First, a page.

Cellular Respiration and Photosynthesis Problem Solving Discussion
To emphasize this point even more, the equation for photosynthesis is the opposite of cellular respiration.
The newly split carbon molecules then provide electrons to NAD+ to form NADH, and simultaneously creating four additional ATP molecules. Afterwards the pyruvic acid will then lose a carbon molecule, changing into Acetic acid and beginning the citric acid cycle, in which the glucose is further broken down to CO2, an unneeded product, essentially waste. Afterwards, the enzymes used in this process dissolve within the mitochondria, in effect recycling on a molecular level. NADH is generated as the fuel oxidizes. Following that, CoA is created as each of the remaining acetic acid molecules attach to molecules named “coenzyme A” and then are delivered to the first reaction of the citric acid cycle. It is at this point that the CoA is removed and then recycled to re-attach to another acetic molecule all over again. While in this cycle, the acetic acid combines with additional carbon molecules to become citric acid. Each time one of these molecules starts the cycle as fuel two additional co2 molecules are “Wasted”. This process is done once for each glucose molecule. The third stage in this process is the electron transport. During this phase, electrons obtained by the reactions completed in the first two stages travel down transport chains to oxygen. Within the inner membrane of the mitochondria is where the proteins and molecules that are the essence of this chain are located. This transport process is where the majority of the energy released creates ATP. A small amount of ATP is also created during the first two stages as well. ATP is the key to this entire process, as certain amounts of it are created in every step, and simultaneous also spent in each step as well. This creates a self-sustaining cellular cycle of energy production and use. Photosynthesis is similar to cellular respiration, in that it is a process of obtaining energy. However, while cellular respiration is completed through animals (and some plants) by converting food and organic molecules to energy, photosynthesis is the process of converting energy from light sources, namely the sun, into chemical energy for plants, algae, and some bacteria’s. Photosynthesis is a process that occurs within organelles called chloroplasts. These organelles are able to absorb light, and are located inside of leaves. Within the leaf are tiny pores defined as stomata, in which carbon dioxide can enter, and oxygen can exit, the reverse process that in which most animals breathe. Just like animals, the process of photosynthesis needs water, although rather than ingested, water is absorbed through the plants roots and carried up to the leaves. The stomata is perhaps the most critical piece to this process, as this is where CO2 enters and can be stored, and where water and O2 exit.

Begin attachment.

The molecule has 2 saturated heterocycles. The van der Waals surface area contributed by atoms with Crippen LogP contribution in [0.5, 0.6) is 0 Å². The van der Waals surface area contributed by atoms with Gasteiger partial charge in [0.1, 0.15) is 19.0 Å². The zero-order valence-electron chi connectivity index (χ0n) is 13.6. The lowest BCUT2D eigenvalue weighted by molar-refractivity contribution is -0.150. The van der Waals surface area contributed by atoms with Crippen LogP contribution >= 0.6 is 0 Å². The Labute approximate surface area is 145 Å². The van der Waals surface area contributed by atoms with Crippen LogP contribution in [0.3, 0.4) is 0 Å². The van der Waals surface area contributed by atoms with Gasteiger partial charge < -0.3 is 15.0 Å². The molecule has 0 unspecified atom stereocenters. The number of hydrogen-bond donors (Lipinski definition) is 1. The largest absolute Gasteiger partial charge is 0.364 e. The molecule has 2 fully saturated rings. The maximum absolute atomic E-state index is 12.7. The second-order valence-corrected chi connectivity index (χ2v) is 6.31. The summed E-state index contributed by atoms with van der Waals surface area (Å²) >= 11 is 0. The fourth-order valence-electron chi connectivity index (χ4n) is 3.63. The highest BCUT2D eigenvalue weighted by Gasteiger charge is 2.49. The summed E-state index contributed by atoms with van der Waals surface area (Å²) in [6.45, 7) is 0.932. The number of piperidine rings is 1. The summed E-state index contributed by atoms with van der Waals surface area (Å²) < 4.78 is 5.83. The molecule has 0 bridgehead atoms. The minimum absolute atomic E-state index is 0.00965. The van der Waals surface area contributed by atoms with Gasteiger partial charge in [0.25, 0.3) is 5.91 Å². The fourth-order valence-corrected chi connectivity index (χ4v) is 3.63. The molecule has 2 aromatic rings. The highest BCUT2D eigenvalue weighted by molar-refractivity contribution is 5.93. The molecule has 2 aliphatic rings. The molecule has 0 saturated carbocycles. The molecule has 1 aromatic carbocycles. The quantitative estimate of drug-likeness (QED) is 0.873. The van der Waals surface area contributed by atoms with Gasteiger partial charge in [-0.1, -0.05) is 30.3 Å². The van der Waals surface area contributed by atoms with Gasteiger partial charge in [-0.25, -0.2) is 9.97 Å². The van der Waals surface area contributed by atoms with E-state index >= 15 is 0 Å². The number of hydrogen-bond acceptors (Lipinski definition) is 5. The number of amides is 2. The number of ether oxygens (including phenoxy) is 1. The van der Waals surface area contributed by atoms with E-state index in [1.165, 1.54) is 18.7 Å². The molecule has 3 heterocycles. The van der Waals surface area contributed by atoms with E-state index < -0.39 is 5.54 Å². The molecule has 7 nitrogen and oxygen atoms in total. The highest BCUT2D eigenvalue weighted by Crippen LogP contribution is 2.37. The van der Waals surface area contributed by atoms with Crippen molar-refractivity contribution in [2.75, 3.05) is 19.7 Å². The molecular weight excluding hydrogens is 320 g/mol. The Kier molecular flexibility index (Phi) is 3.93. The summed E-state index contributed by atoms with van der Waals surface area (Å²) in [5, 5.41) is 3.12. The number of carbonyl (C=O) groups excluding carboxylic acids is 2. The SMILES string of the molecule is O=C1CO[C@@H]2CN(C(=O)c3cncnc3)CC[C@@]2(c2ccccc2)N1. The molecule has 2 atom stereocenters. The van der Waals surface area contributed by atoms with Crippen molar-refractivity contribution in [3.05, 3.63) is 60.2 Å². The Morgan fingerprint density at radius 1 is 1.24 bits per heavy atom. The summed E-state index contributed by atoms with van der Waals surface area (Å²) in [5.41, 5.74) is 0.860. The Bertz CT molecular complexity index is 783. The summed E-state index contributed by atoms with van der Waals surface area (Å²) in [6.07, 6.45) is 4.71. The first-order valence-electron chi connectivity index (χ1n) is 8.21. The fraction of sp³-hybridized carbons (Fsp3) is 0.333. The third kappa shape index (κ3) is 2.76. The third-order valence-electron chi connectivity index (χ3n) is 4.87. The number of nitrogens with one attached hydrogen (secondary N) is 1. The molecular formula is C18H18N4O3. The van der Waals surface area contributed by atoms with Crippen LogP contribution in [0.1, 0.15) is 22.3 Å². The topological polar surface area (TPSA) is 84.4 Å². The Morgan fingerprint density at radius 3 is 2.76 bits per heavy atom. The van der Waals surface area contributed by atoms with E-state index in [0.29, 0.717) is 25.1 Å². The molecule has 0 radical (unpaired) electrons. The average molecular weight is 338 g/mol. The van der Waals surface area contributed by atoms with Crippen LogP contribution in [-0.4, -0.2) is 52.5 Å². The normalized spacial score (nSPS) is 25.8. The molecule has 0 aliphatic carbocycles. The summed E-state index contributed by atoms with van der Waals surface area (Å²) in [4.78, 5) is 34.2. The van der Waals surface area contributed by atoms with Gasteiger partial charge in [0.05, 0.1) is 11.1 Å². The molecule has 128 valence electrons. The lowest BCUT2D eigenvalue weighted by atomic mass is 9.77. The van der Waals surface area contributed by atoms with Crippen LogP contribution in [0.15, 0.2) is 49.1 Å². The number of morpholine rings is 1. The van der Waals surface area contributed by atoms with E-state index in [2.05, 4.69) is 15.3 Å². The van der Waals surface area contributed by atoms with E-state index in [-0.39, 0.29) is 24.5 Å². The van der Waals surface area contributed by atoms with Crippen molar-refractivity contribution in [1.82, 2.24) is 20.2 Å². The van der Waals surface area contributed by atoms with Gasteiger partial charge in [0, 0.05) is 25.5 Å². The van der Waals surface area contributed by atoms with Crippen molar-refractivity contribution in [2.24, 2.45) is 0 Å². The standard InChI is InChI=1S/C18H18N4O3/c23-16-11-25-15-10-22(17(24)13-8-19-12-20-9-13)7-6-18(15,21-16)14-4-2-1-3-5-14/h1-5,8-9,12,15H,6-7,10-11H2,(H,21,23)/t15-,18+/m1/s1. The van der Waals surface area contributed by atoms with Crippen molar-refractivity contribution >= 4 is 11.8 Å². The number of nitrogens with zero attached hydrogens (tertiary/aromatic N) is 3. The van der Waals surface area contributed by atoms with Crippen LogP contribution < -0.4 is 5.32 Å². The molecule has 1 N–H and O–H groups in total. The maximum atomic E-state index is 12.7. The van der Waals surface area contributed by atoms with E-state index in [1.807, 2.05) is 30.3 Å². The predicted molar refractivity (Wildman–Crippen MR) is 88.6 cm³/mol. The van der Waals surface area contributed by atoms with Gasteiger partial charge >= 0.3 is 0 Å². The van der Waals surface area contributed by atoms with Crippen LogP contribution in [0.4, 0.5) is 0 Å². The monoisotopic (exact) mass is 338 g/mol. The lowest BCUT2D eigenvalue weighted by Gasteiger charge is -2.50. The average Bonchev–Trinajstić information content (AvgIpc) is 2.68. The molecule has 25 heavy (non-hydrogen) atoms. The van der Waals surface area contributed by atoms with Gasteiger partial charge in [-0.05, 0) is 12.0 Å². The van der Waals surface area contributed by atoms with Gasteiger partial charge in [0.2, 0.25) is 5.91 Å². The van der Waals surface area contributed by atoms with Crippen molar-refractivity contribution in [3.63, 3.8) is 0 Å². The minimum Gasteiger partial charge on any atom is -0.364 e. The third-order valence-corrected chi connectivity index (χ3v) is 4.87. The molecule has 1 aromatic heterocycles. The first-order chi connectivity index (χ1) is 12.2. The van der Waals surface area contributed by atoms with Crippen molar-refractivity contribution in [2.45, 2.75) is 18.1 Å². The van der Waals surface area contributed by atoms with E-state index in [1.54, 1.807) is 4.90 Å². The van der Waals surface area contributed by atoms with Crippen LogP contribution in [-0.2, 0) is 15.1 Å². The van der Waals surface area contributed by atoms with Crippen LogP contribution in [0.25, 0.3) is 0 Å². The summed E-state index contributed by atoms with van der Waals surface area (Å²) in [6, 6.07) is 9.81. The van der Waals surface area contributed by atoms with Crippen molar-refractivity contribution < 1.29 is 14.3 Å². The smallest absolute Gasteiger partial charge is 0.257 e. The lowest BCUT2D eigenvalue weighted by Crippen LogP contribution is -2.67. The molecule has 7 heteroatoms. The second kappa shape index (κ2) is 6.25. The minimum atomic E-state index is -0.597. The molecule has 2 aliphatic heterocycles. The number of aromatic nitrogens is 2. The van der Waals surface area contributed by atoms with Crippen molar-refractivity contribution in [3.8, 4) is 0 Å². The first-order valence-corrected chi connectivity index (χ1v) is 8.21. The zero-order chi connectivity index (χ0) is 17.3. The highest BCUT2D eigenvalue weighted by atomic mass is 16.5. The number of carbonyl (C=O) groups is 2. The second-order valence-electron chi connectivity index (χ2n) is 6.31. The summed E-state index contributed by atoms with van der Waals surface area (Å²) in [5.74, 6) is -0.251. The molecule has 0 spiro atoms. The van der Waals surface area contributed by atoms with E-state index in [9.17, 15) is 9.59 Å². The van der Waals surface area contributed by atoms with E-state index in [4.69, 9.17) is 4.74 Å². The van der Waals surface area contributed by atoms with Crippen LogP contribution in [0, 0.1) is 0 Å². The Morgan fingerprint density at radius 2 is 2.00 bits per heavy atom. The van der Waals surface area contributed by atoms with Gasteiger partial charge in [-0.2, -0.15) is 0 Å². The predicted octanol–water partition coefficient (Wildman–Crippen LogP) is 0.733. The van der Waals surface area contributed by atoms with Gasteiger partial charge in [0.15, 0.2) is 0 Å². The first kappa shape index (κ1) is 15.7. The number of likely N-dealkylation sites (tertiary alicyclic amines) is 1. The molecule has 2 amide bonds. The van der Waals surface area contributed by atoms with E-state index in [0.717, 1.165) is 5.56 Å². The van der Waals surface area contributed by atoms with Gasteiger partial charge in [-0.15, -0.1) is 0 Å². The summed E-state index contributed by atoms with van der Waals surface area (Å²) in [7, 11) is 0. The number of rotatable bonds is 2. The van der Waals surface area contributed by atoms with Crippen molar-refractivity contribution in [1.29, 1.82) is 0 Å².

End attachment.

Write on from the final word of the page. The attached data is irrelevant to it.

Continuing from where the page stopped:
This makes the products new substances that are chemically different from the reactants. Photosynthesis is a series of chemical reactions that convert carbon dioxide and water into glucose (sugar) and oxygen in the presence of sunlight.
Del, Giorgio, and Williams Peter. Respiration in Aquatic Ecosystems. Oxford: Oxford University Press, 2005. Print.
Lambers, Herbert, and Miquel, Ribas. Plant Respiration: From Cell to Ecosystem. Dordrecht: Springer, 2005. Print.